We’ve been passing a cough around over here. Now the littlest member has it, poor thing. The curse of the second child, I think. I don’t remember Audrey getting sick as a baby. But then she didn’t have a three year old around to spread the love (and the germs).
So with coughs on the mind, I thought I’d give you a simple, soothing cough recipe to make and keep on hand. Bonus: since it’s sweet you can (probably) even get the preschool set to swallow it.
Horehound has an intensely bitter medicinal flavor. Luckily, this is softened considerably by the honey. It is excellent for thinning mucus and moving it up and out of the lungs and bronchi. It also helps induce diaphoresis (sweating) when there is a fever present but the skin is hot and dry (I like to combine it with Elderflower and yarrow tea for this purpose).
Horehound is also excellent for freeing stuck liver congestion and warming the digestion. Both of which, help the body to expel the virus quicker. It has relaxant qualities and I find it very soothing (especially with the honey) for an over-active cough reflex.
Finally, it grows like a rampant weed and is quite pretty, in a frosty green way. It’s an easy herb to add to the garden. Be prepared to cut it back aggressively when it flowers, though, or you will soon find yourself with a horehound forest. Or look for it in weedy, over-grazed fields. It grows wild throughout the temperate zones.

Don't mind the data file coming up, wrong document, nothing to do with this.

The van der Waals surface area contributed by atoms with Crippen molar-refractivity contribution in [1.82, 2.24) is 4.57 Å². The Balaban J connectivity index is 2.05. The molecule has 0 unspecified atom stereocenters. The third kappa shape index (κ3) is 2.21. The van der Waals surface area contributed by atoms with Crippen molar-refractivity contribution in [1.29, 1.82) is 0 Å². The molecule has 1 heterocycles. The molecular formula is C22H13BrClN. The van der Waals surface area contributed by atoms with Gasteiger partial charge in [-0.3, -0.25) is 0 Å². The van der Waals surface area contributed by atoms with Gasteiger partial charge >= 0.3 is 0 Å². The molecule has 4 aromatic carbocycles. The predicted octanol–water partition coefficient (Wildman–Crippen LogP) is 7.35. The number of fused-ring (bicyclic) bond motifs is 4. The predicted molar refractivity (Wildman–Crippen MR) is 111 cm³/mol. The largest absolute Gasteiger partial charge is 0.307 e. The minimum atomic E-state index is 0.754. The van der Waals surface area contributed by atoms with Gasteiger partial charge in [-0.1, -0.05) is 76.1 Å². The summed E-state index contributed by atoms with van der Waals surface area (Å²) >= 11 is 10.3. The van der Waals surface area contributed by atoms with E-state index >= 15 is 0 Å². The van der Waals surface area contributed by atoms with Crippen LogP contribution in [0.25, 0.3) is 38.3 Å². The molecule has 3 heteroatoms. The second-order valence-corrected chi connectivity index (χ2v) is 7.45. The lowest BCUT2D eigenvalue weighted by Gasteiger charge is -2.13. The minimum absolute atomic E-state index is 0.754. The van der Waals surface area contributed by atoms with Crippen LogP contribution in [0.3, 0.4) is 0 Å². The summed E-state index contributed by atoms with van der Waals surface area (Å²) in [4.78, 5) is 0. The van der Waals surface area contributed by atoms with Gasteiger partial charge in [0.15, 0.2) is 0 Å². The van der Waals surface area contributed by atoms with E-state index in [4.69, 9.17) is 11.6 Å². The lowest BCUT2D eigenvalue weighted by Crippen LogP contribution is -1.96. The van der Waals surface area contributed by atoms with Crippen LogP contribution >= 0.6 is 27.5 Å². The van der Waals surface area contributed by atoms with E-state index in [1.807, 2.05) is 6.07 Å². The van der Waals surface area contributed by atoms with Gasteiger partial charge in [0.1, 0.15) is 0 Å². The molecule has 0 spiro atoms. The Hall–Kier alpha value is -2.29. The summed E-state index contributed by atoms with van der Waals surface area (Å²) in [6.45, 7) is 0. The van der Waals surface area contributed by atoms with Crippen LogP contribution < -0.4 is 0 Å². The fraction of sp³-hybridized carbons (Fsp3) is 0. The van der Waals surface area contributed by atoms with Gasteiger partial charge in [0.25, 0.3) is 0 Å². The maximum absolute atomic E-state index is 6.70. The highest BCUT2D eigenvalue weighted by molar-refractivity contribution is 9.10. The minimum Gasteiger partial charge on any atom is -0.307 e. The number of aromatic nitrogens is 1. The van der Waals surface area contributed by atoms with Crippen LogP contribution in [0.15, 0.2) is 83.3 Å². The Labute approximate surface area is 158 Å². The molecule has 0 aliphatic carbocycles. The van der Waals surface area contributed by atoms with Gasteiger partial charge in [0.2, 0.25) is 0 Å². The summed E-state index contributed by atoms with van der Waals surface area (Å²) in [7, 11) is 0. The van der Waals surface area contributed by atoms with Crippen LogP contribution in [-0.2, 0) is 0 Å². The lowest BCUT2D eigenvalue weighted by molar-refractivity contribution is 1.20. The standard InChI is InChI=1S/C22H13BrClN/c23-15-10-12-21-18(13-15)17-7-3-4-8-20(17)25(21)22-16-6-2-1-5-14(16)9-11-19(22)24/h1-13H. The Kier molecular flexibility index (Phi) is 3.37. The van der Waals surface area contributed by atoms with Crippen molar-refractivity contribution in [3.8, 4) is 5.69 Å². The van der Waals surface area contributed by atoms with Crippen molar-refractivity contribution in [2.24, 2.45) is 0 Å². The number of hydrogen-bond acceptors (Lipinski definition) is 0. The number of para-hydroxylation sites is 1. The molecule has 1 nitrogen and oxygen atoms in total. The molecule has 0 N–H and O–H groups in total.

1-2 handfuls fresh white horehound leaves (Marrubium vulgare)
honey to cover
Note: you can also use dried, in which case you can skip the final steps of evaporating off the extra water
1. Shred or chop leaves and put in a small saucepan
2. Cover leaves with honey, cover pot with lid, and cook on low heat for 40 – 60 minutes
3. Remove from heat and let cool completely
4. Rewarm slightly, just enough to make the honey liquid enough to pour. Strain into a jar.
5. (Optional) I like to evaporate off most of the extra water extracted from the fresh leaves. I find it keeps longer this way. To do this, simply cook the honey on a very low heat. Just enough to see steam but try not to let the honey boil. When the honey has reached a thick consistency, pour into jar.
Take by the spoonful at the first sign of sore throat or cough. You can take this repeatedly throughout the day as needed. It is quite safe for little ones (provided they are old enough to have honey)